Conversely the Reviver Hive, Chem Launcher, and Fixer Drone are only useful if you’re regularly playing in a team, so be very careful about picking them first. Skills like the Firefly and Seeker Mine are useful but they’re more specialised than the others and probably something you want to leave until you’re more experienced with the game.
The Crusader Shield is kind of in the middle, with its mix of defensive and offensive capabilities, but it can be tricky to use correctly and is more useful when you’ve got an ally to retreat towards.
Cover is everything
Once you’re out of the White House you’ll be ready to tackle your first proper story mission. By this point you should already have a handle on the basic controls, but the one tactic to keep in mind is to stay in cover all the time. Lots of third person games have a cover system but The Division 2’s is unique in that it will move you automatically from cover to cover as long as you just point where you want to go and keep your finger on the promoted button.
If the new position is quite far away that can take a good couple of seconds and if you let go of the button at all during that time you’ll be left standing in the open – which is not something you want to happen.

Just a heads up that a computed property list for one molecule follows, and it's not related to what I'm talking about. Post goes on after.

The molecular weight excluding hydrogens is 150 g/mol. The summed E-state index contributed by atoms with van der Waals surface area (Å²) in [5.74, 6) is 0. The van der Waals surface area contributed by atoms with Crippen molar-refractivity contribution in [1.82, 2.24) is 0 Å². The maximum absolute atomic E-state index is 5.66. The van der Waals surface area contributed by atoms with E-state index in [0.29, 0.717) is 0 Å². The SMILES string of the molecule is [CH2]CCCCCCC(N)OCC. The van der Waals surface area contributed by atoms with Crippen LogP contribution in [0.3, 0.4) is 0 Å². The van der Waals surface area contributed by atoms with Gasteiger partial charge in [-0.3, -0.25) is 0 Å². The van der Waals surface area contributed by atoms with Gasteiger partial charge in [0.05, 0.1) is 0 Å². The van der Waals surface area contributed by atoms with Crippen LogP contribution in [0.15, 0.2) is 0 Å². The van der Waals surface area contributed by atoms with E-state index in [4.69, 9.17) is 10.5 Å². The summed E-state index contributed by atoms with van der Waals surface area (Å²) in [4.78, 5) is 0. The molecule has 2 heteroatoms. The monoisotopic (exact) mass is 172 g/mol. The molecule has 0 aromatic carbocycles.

If you suspect enemies are nearby use cover to sneak up on them, and if you can actually see them then get as close as you dare before opening fire as they’ll quickly scatter once they know you’re there (grenades can be very handy here).
Cover is vital but you have to keep moving to make it effective or you’ll just get pinned down and/or get grenades thrown at you. Reinforcements can also arrive without any warning, so keep looking around you all the time and keep a close eye on where bullets are coming from.
Maximise mission experience
You’ll notice every main story mission has a recommendation for the experience level you need to be to complete it. If you’re too low it’ll be in the red and you’re not advised to tackle it, but if the number is lower than your current level then you’ve also done something wrong.
Completing missions that are below your current experience level will reduce the amount of XP you get as a reward, so keep a close eye on all your available missions (via the main map) and make sure you complete them before they become too easy. By the same logic you can get more XP for beating missions that are above your current level, but that’s obviously harder – although not necessarily that much more if you have a skilled co-op partner with you.